Dr. Michael Persia

Assistant Professor of Animal Science
Michael Persia

Dr. Persia is an Assistant Professor at Virginia Tech.  The overarching focus of Dr. Persia's research program aims to increase the efficiency of poultry (meat and egg) production through the characterization, understanding and manipulation of bird digestive processes. This aim will be accomplished by generating a better understanding of the nutrient requirements and costs of maintaining healthy gastro-intestinal structure and function and by quantifying the effects of various dietary treatments on nutrient utilization and overall bird performance. Diverse tools will be developed and utilized to evaluate progress, including classical nutrition, physiology, histology and molecular techniques.

Increasing dietary efficiency directly translates into the second research goal/interest of nutrient management. Not only does the efficient use of dietary nutrients to generate salable eggs or meat products result in increased profit, it also reduces the amount of nutrients lost in fecal material (a low value by-product of poultry production). The effects of dietary manipulation of poultry diets will be evaluated in collaboration with college colleagues to minimize the environmental impact of poultry production and result in data leading to a more sustainable poultry model.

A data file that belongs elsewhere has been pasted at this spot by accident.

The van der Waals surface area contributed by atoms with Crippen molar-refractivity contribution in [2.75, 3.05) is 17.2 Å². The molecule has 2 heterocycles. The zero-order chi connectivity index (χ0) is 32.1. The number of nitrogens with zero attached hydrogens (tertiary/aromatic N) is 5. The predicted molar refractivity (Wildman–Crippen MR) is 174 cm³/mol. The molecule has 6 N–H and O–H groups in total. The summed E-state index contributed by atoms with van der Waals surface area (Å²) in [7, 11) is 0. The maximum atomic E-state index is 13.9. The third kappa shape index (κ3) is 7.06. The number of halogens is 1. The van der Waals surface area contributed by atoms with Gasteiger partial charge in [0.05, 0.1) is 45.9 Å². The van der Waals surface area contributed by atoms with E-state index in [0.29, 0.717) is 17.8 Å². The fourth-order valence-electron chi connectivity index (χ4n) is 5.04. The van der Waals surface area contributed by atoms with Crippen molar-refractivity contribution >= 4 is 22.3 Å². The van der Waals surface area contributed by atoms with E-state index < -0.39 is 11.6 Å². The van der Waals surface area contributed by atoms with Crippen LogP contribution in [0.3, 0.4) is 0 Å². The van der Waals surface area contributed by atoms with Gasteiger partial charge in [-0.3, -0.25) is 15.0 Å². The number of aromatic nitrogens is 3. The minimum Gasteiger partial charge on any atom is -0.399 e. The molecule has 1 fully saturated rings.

A third research goal/interest of the Persia research program is related to the direct needs of the poultry and allied industries in the State of Virginia, the Mid-Atlantic region, the Nation and Internationally. This research will be in collaboration with the industry and will be responsive to short-term critical needs and longer-term more strategic needs and discovery type research.

Area of Expertise: 
Animal Nutrition
Poultry
Education: 
University of Illinois Ph.D. (Animal Nutrition), 2003
The Ohio State University, M.S. (Animal Nutrition), 1999
The Pennsylvania State University, B.S. (Animal and Biological Sciences), 1997
Contact
540-231-8339
175 W. Campus Dr.
Blacksburg
Virginia
24061